Books quilts and sewing

Remember you're unique!! Just like everyone else.

Archive for the tag “blogging”

The Land of Whimsy

One of my favorite stories growing up and told by my father was about two young children named Sally and Dick.  My younger brother and I were enthralled by the adventures these two would find themselves in.  As a bedtime story, nothing could have been as riveting as when the found themselves in Chocolate land… until that is one night at bedtime my father told us about “The Land of Whimsy”.  I was hooked!!

One of these days I plan on getting my father’s stories published.  The characters he created like George the Ant, and Stuffy the Teddy Bear, were so lovable and real to my brother and me.  As I grew older and realized that he hadn’t been reading these stories from a book, I was amazed.   I’ve written a large part of his stories down so I don’t forget them, but the one I’ll never forget was the tale of the Land of Whimsy.

When I first came across the fabric from Heidi Grace I fell in love with it.  The pattern and textures so rich and inviting and filled in my mind what I had always perceived the Land of Whimsy to be.  Trying to find a way to put the fabric together proved very difficult however.  My wife Kay watched me as I started full of promise only to rip parts of it back up and restart again.  The aggravation when it wouldn’t do what I wanted as I would pull it apart again, only to hear me cursing at it again.

It was a long road to get it completed and now it’s finally back from the quilter (who did a superb job… again!) and now I get to bind it.  I think I did a decent job of giving it a life with the pattern I chose and feel it reflects those wonderful stories that my father told.

Each small square tells of an adventure that happened in one of the larger squares (lands) and sometimes there would be two adventures in one story.

The binding is sewn on to the front now I just need to hand stitch it down to the back.  I should have it done by the weekend and be able to continue working on that Christmas quilt.  Until then, have a wonderful week everybody!!

The Schoolhouse Quilt is back!!

I was lucky enough to get a call from my quilter on friday, she said my Schoolhouse quilt was complete!  Yeah, me!!  I picked it up at lunch and brought it home with me, full of promise for getting it bound and hanging on the wall.  Alas, It was not to be as I was still on-call for work and had a VERY busy weekend.  I did however manage to finish binding three of the sides and with only one side left and me not being on-call anymore I’m certain I can get it completed tonight.

 

I really enjoyed making this one and can hardly wait to get it hung.  Here’s another picture of it close-up.

Work, work, and more work

Sorry I haven’t been on to post anything recently, it’s been really crazy at home as well.  I did manage to get the winner of the weekly prize posted earlier this week for the free Friday give-a-way.  I should be posting on a regular basis starting next week and set up the next give-a-way!

Soldiering On

I’m in the middle of sewing some of the Christmas blocks together and I hit a wall.  I turned off my sewing machine and unplugged the iron from its power source.  I don’t understand why for the life of me I could have been so excited about it one day and then wanting to throw it in the bin the next.  Have you ever felt like that?  It is turning out okay, but maybe I feel a little daunted by how much work is going to go into this quilt when it will only be used either for decoration, or just a lap quilt.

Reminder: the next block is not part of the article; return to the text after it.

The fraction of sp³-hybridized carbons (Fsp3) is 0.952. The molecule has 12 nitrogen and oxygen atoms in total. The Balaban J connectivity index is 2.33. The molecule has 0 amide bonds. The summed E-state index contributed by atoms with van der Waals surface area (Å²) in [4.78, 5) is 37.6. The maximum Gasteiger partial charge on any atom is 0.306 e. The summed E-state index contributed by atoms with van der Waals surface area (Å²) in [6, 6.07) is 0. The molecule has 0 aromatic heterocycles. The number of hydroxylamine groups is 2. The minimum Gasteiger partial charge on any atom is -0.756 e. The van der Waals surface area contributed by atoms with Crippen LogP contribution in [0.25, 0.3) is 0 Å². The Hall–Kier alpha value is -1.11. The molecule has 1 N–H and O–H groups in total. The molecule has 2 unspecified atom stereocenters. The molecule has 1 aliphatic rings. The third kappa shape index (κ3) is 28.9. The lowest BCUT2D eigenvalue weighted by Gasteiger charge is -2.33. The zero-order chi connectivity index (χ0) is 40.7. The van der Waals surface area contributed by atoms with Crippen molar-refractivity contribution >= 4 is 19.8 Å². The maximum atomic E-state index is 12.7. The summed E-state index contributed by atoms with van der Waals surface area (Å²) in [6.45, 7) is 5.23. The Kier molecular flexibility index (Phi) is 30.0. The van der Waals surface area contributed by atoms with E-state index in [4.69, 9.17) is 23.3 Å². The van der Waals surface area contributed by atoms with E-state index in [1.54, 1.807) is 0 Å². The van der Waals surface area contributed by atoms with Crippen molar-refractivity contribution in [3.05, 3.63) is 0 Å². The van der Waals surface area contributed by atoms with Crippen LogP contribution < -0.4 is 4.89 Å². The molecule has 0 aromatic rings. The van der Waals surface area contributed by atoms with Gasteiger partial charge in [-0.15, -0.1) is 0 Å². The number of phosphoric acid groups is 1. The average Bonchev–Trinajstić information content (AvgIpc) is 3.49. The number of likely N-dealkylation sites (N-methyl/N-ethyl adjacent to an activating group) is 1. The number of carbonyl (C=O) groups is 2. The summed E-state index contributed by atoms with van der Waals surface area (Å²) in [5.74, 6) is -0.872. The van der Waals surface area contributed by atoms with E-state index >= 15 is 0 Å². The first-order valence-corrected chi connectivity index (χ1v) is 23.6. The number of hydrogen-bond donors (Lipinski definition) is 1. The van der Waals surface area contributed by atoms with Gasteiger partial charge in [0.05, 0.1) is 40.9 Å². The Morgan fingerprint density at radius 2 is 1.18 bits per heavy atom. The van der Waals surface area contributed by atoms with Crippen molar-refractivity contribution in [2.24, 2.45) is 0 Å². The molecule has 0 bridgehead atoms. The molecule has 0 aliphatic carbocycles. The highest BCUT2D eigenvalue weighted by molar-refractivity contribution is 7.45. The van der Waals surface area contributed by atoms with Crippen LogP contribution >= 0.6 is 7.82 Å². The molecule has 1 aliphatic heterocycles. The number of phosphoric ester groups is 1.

Either way, I need to work through this.  I don’t have the designed firmly set in my mind, though the design is down on paper.  It’s all laid out and measured and I know where each piece is supposed to go.  I don’t know if I’m sold on the four-square piece that will be interspersed with it though.

If anyone has any suggestions or advice, let me know…

It’s Never Too Early to Start a Christmas Quilt

So I started last night thinking about the first Christmas quilt of the season.  What pattern to use though? Here is a quick preview of the fabric I’m going to be using.

 

Now, in my previous post I mentioned that it’s a good idea to have already picked a pattern out… and I did, I promise.  I may still actually use the pattern I picked in the end, but while playing around with the Electric Quilt software I came across a block that with a little embellishment would highlight the blue fabric like I wanted.

The next thing I knew I was designing an entire quilt around the block I created.  I have the look that I wanted but don’t yet know if I’ll change it in the end.  Here is the finished test block, I still don’t know if I want to fussy-cut the fabric… it just seems such a waste, but I may end up doing it in the end.

 

These squares will be 8″ when sewn together with a foursquare.  I should have some of the panels finished to show by the end of the week end.

Thoughts on New Projects and what to AVOID

I wanted to write a little about the art of piecing.  I was originally going to say ‘the art of quilting’, but I really wasn’t talking about that.  The most difficult, frustrating, and wonderful thing for me is still piecing a quilt together.  I do not want to detract from the quilting process at all, merely to say that while the quality of the quilting can make a huge impact on the design as many people know, it takes a special skill to piece a quilt as well.

One of the things that Kay and I had discovered during our quilting journey, was how many of our wonderful long arm quilters weren’t necessarily great at the construction aspect of the process.  It sounds like such an easy thing to do… pick out fabric, pick out/design quilt, cut said fabric, sew all of it together and then hand it to the “professional” to do the real work of quilting it all down.  As I’ve said, I am not detracting from the artistry and difficulty of the quilter, but want to emphasize the first part of this whole process.

Picking fabric